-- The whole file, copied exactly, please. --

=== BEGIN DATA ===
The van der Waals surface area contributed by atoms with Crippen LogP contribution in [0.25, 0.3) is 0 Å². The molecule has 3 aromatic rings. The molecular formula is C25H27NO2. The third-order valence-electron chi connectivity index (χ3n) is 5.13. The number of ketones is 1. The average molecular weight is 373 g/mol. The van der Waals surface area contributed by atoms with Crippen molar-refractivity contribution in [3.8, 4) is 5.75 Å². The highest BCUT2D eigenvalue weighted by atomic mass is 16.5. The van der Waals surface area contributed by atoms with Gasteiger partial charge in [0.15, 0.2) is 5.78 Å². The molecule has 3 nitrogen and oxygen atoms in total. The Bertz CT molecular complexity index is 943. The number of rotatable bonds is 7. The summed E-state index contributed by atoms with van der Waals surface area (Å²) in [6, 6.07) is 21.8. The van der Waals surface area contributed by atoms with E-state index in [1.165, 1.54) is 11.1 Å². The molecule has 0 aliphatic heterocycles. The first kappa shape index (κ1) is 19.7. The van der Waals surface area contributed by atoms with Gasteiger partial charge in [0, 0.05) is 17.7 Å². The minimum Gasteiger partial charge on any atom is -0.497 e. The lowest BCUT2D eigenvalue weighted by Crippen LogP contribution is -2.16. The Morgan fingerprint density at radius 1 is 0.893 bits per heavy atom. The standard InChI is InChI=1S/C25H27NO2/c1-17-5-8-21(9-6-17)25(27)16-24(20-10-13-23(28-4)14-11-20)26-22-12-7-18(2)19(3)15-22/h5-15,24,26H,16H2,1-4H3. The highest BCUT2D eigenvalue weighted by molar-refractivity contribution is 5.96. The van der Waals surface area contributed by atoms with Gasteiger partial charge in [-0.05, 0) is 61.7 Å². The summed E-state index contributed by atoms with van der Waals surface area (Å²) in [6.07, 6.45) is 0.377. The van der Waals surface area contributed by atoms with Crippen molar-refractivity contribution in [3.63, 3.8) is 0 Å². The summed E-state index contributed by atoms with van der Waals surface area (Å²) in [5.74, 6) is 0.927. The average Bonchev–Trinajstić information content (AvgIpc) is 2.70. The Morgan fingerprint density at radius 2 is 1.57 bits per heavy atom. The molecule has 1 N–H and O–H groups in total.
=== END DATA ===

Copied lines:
The van der Waals surface area contributed by atoms with Crippen LogP contribution in [0.25, 0.3) is 0 Å². The molecule has 3 aromatic rings. The molecular formula is C25H27NO2. The third-order valence-electron chi connectivity index (χ3n) is 5.13. The number of ketones is 1. The average molecular weight is 373 g/mol. The van der Waals surface area contributed by atoms with Crippen molar-refractivity contribution in [3.8, 4) is 5.75 Å². The highest BCUT2D eigenvalue weighted by atomic mass is 16.5. The van der Waals surface area contributed by atoms with Gasteiger partial charge in [0.15, 0.2) is 5.78 Å². The molecule has 3 nitrogen and oxygen atoms in total. The Bertz CT molecular complexity index is 943. The number of rotatable bonds is 7. The summed E-state index contributed by atoms with van der Waals surface area (Å²) in [6, 6.07) is 21.8. The van der Waals surface area contributed by atoms with E-state index in [1.165, 1.54) is 11.1 Å². The molecule has 0 aliphatic heterocycles. The first kappa shape index (κ1) is 19.7. The van der Waals surface area contributed by atoms with Gasteiger partial charge in [0, 0.05) is 17.7 Å². The minimum Gasteiger partial charge on any atom is -0.497 e. The lowest BCUT2D eigenvalue weighted by Crippen LogP contribution is -2.16. The Morgan fingerprint density at radius 1 is 0.893 bits per heavy atom. The standard InChI is InChI=1S/C25H27NO2/c1-17-5-8-21(9-6-17)25(27)16-24(20-10-13-23(28-4)14-11-20)26-22-12-7-18(2)19(3)15-22/h5-15,24,26H,16H2,1-4H3. The highest BCUT2D eigenvalue weighted by molar-refractivity contribution is 5.96. The van der Waals surface area contributed by atoms with Gasteiger partial charge in [-0.05, 0) is 61.7 Å². The summed E-state index contributed by atoms with van der Waals surface area (Å²) in [6.07, 6.45) is 0.377. The van der Waals surface area contributed by atoms with Crippen molar-refractivity contribution in [3.63, 3.8) is 0 Å². The summed E-state index contributed by atoms with van der Waals surface area (Å²) in [5.74, 6) is 0.927. The average Bonchev–Trinajstić information content (AvgIpc) is 2.70. The Morgan fingerprint density at radius 2 is 1.57 bits per heavy atom. The molecule has 1 N–H and O–H groups in total.